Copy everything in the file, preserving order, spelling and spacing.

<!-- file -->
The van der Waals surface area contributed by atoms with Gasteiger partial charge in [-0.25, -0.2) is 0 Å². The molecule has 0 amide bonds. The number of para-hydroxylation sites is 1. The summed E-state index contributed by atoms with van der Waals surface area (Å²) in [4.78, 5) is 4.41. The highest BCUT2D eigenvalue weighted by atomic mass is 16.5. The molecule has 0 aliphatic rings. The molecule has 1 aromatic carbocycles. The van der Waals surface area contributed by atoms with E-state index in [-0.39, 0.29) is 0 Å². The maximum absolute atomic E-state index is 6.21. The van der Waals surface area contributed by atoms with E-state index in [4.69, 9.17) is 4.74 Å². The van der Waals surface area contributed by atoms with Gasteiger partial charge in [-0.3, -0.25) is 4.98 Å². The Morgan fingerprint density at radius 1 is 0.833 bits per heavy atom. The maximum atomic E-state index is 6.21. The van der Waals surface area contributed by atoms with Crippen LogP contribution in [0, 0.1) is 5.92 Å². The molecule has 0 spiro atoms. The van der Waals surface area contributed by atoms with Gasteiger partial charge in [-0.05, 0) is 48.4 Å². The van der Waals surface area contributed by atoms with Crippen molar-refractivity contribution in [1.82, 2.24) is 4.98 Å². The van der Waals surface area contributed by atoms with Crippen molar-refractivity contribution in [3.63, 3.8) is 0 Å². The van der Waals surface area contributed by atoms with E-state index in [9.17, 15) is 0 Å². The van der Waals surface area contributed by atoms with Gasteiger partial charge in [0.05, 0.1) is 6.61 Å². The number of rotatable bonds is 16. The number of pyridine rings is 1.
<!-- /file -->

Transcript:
The van der Waals surface area contributed by atoms with Gasteiger partial charge in [-0.25, -0.2) is 0 Å². The molecule has 0 amide bonds. The number of para-hydroxylation sites is 1. The summed E-state index contributed by atoms with van der Waals surface area (Å²) in [4.78, 5) is 4.41. The highest BCUT2D eigenvalue weighted by atomic mass is 16.5. The molecule has 0 aliphatic rings. The molecule has 1 aromatic carbocycles. The van der Waals surface area contributed by atoms with E-state index in [-0.39, 0.29) is 0 Å². The maximum absolute atomic E-state index is 6.21. The van der Waals surface area contributed by atoms with E-state index in [4.69, 9.17) is 4.74 Å². The van der Waals surface area contributed by atoms with Gasteiger partial charge in [-0.3, -0.25) is 4.98 Å². The Morgan fingerprint density at radius 1 is 0.833 bits per heavy atom. The maximum atomic E-state index is 6.21. The van der Waals surface area contributed by atoms with Crippen LogP contribution in [0, 0.1) is 5.92 Å². The molecule has 0 spiro atoms. The van der Waals surface area contributed by atoms with Gasteiger partial charge in [-0.05, 0) is 48.4 Å². The van der Waals surface area contributed by atoms with Crippen molar-refractivity contribution in [1.82, 2.24) is 4.98 Å². The van der Waals surface area contributed by atoms with Crippen molar-refractivity contribution in [3.63, 3.8) is 0 Å². The van der Waals surface area contributed by atoms with E-state index in [9.17, 15) is 0 Å². The van der Waals surface area contributed by atoms with Gasteiger partial charge in [0.05, 0.1) is 6.61 Å². The number of rotatable bonds is 16. The number of pyridine rings is 1.